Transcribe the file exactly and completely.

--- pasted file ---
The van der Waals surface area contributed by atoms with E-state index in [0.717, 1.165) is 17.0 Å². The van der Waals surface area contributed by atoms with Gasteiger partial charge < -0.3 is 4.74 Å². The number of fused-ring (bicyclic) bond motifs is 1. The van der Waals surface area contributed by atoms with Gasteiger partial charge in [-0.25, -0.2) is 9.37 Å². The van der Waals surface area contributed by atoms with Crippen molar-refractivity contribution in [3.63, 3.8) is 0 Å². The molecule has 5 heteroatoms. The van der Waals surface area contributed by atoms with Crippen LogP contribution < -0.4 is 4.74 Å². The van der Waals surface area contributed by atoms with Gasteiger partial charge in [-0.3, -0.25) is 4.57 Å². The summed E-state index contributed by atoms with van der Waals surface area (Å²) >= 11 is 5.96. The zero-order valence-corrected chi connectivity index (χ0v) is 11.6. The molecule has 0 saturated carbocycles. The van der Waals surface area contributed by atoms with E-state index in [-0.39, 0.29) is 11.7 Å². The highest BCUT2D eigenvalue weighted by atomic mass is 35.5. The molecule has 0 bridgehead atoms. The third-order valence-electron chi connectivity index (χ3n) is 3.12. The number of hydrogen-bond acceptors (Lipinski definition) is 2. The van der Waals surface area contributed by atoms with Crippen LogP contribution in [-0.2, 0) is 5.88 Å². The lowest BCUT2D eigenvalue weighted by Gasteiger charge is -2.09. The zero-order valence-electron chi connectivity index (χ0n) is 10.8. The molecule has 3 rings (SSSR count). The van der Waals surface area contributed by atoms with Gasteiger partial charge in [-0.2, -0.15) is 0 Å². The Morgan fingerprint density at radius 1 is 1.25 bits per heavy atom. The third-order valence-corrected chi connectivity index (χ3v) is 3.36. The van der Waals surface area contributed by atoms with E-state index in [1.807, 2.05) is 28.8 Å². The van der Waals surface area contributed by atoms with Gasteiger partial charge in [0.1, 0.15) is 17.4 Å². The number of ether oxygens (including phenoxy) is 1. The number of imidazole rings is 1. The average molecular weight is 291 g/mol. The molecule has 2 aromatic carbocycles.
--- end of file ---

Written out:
The van der Waals surface area contributed by atoms with E-state index in [0.717, 1.165) is 17.0 Å². The van der Waals surface area contributed by atoms with Gasteiger partial charge < -0.3 is 4.74 Å². The number of fused-ring (bicyclic) bond motifs is 1. The van der Waals surface area contributed by atoms with Gasteiger partial charge in [-0.25, -0.2) is 9.37 Å². The van der Waals surface area contributed by atoms with Crippen molar-refractivity contribution in [3.63, 3.8) is 0 Å². The molecule has 5 heteroatoms. The van der Waals surface area contributed by atoms with Crippen LogP contribution < -0.4 is 4.74 Å². The van der Waals surface area contributed by atoms with Gasteiger partial charge in [-0.3, -0.25) is 4.57 Å². The summed E-state index contributed by atoms with van der Waals surface area (Å²) >= 11 is 5.96. The zero-order valence-corrected chi connectivity index (χ0v) is 11.6. The molecule has 0 saturated carbocycles. The van der Waals surface area contributed by atoms with E-state index in [-0.39, 0.29) is 11.7 Å². The highest BCUT2D eigenvalue weighted by atomic mass is 35.5. The molecule has 0 bridgehead atoms. The third-order valence-electron chi connectivity index (χ3n) is 3.12. The number of hydrogen-bond acceptors (Lipinski definition) is 2. The van der Waals surface area contributed by atoms with Crippen LogP contribution in [-0.2, 0) is 5.88 Å². The lowest BCUT2D eigenvalue weighted by Gasteiger charge is -2.09. The zero-order valence-electron chi connectivity index (χ0n) is 10.8. The molecule has 3 rings (SSSR count). The van der Waals surface area contributed by atoms with Gasteiger partial charge in [-0.2, -0.15) is 0 Å². The Morgan fingerprint density at radius 1 is 1.25 bits per heavy atom. The third-order valence-corrected chi connectivity index (χ3v) is 3.36. The van der Waals surface area contributed by atoms with E-state index in [1.807, 2.05) is 28.8 Å². The van der Waals surface area contributed by atoms with Gasteiger partial charge in [0.1, 0.15) is 17.4 Å². The number of ether oxygens (including phenoxy) is 1. The number of imidazole rings is 1. The average molecular weight is 291 g/mol. The molecule has 2 aromatic carbocycles.